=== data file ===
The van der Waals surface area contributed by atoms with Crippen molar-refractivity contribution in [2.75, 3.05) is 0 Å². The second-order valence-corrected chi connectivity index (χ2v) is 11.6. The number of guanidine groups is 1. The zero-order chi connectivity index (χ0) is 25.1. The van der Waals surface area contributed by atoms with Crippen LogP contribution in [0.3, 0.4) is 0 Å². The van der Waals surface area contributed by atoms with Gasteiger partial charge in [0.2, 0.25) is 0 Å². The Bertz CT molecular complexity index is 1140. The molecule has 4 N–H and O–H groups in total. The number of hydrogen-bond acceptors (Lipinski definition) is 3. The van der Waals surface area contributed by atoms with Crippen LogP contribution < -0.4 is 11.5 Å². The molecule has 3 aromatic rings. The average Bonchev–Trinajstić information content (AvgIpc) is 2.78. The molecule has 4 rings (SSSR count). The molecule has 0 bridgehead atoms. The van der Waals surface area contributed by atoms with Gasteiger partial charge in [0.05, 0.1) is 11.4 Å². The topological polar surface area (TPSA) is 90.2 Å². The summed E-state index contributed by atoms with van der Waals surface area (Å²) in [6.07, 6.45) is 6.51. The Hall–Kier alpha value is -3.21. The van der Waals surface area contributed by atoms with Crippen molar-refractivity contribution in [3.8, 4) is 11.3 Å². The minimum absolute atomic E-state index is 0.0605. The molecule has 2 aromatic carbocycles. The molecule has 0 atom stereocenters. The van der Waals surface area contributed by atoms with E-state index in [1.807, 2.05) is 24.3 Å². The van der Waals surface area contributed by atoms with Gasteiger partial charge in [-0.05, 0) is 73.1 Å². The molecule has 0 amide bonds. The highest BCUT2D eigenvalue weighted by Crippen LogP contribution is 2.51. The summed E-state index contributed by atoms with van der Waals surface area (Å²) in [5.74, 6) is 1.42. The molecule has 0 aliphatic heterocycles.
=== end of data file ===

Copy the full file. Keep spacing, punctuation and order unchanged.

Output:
The van der Waals surface area contributed by atoms with Crippen molar-refractivity contribution in [2.75, 3.05) is 0 Å². The second-order valence-corrected chi connectivity index (χ2v) is 11.6. The number of guanidine groups is 1. The zero-order chi connectivity index (χ0) is 25.1. The van der Waals surface area contributed by atoms with Crippen LogP contribution in [0.3, 0.4) is 0 Å². The van der Waals surface area contributed by atoms with Gasteiger partial charge in [0.2, 0.25) is 0 Å². The Bertz CT molecular complexity index is 1140. The molecule has 4 N–H and O–H groups in total. The number of hydrogen-bond acceptors (Lipinski definition) is 3. The van der Waals surface area contributed by atoms with Crippen LogP contribution < -0.4 is 11.5 Å². The molecule has 3 aromatic rings. The average Bonchev–Trinajstić information content (AvgIpc) is 2.78. The molecule has 4 rings (SSSR count). The molecule has 0 bridgehead atoms. The van der Waals surface area contributed by atoms with Gasteiger partial charge in [0.05, 0.1) is 11.4 Å². The topological polar surface area (TPSA) is 90.2 Å². The summed E-state index contributed by atoms with van der Waals surface area (Å²) in [6.07, 6.45) is 6.51. The Hall–Kier alpha value is -3.21. The van der Waals surface area contributed by atoms with Crippen molar-refractivity contribution in [3.8, 4) is 11.3 Å². The minimum absolute atomic E-state index is 0.0605. The molecule has 2 aromatic carbocycles. The molecule has 0 atom stereocenters. The van der Waals surface area contributed by atoms with E-state index in [1.807, 2.05) is 24.3 Å². The van der Waals surface area contributed by atoms with Gasteiger partial charge in [-0.05, 0) is 73.1 Å². The molecule has 0 amide bonds. The highest BCUT2D eigenvalue weighted by Crippen LogP contribution is 2.51. The summed E-state index contributed by atoms with van der Waals surface area (Å²) in [5.74, 6) is 1.42. The molecule has 0 aliphatic heterocycles.